Audacious Doubt

“Mommy? I believe Jesus is real but sometimes my body doesn’t believe.” In my 8-year old’s language, my daughter was telling me she had doubts. She continued, “How can God hear me when I pray…then someone else prays? How does God know who asked for what? And how do I know if he says ‘yes’ or ‘no’?” The words tumbled out as her stored-up thoughts found a safe space to land. 

If you ask my daughter if she is a Christian, she’ll joyfully report she made Jesus the boss of her life a year ago and plans to be baptized soon—and yet, she still has doubts. I’m 41 and I have doubts some days, months, and even years. 

We are not alone. In the past few years, many icons of the Christian faith have struggled and sadly walked away no longer convinced of the power of the gospel. Many call it “deconstruction.” Unfortunately, few are successful in the work of reconstruction. 

What’s a Christian to do when she has doubts? In the book of John, we read of a man with serious reservations about the risen Christ. After His resurrection, Jesus appeared to His disciples who gathered together behind closed doors—all except Thomas, who was missing. When Thomas arrived back on the scene, the disciples rushed him with the news that Jesus was alive! Dismissing it, Thomas said, “I won’t believe it unless I see the nail-scarred hands. You’ve been had.”

Thomas was not a guy who jumped on the Jesus train when he witnessed Christ’s triumphal entry into Jerusalem. He was chosen and discipled by Christ Himself—commissioned to heal the sick, cast out demons, and preach the coming kingdom. He was fed by the same fish and bread Jesus broke to feed thousands. And yet, when Thomas the disciple is mentioned, his name is often paired with the word ‘doubting.’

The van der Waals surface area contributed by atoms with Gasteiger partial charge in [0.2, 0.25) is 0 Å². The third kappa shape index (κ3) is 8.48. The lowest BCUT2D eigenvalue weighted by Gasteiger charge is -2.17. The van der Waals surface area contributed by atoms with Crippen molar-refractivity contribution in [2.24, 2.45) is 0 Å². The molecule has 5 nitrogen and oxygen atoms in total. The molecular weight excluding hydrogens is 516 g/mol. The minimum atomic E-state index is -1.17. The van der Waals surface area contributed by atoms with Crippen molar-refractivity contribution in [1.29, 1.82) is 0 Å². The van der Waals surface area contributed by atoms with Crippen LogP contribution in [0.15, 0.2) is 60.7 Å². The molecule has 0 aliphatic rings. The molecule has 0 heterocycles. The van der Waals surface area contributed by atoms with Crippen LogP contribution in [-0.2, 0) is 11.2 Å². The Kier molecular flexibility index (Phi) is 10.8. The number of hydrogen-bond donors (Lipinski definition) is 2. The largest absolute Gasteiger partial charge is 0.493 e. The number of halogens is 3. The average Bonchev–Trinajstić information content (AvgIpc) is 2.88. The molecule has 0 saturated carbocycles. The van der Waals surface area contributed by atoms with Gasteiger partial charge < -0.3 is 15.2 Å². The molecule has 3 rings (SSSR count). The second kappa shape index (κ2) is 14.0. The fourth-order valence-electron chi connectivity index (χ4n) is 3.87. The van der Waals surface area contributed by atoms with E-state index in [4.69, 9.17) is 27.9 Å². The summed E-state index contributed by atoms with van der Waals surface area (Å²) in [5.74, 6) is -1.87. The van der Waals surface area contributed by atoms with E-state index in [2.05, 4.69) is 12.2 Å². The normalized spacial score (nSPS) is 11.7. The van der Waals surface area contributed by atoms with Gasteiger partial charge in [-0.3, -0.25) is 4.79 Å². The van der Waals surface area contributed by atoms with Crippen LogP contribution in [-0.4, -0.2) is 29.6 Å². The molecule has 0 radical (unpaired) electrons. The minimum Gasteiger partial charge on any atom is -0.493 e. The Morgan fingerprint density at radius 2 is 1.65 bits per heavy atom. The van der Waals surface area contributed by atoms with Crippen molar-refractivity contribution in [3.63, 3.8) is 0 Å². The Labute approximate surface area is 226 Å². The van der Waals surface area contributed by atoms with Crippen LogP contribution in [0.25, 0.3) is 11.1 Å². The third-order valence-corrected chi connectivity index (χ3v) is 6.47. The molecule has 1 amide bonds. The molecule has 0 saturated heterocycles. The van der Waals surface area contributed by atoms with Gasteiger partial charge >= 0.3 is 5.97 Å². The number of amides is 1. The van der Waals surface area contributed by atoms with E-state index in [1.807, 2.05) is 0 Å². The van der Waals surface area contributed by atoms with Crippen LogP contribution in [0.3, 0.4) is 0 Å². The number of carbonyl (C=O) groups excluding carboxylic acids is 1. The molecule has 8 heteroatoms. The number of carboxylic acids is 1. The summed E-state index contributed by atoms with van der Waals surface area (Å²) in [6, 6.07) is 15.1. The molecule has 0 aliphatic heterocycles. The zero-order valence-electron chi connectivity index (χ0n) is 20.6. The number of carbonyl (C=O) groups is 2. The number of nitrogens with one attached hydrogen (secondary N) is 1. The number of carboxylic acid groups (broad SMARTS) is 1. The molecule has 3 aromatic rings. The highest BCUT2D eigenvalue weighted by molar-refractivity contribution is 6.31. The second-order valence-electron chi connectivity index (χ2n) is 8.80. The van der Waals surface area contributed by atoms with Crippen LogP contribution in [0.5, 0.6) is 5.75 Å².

It can be easy to overlook what happened next. We tend to move right past it to the appearance of Christ, but what happened in the middle? It is nuanced but if we pay attention, we’ll see that Thomas stayed with the disciples. Despite his audacious statements of doubt, when Christ appeared again, Thomas was with the disciples. We find no written record of ostracization or challenges to have a little more faith. What we do find is a disciple of Christ who felt safe enough to be in the presence of other believers even though he doubted. And Jesus showed up.

I have a friend who speaks often to teenagers about their faith. He says, “It’s okay to have doubts. It is not okay to do nothing about it.” If you find yourself doubting your faith, you are not alone. If Thomas had doubts, it’s a fair bet we will as well. However, in your struggle to believe, don’t leave the company of other believers. Stay near to the faith-filled. Voice your audacious questions and concerns. Look into the scriptures and talk to God even as you doubt His existence. But please don’t walk away. 

Dear believers in the presence of those who doubt: eight days after Thomas proclaimed his disbelief, he was still with the disciples. Struggle with those who struggle. An argument won is not worth the loss of a soul. Be present and wait with them, go to the scriptures, pray with and for them. It may take longer than eight days, but we can trust that Jesus will show up. 

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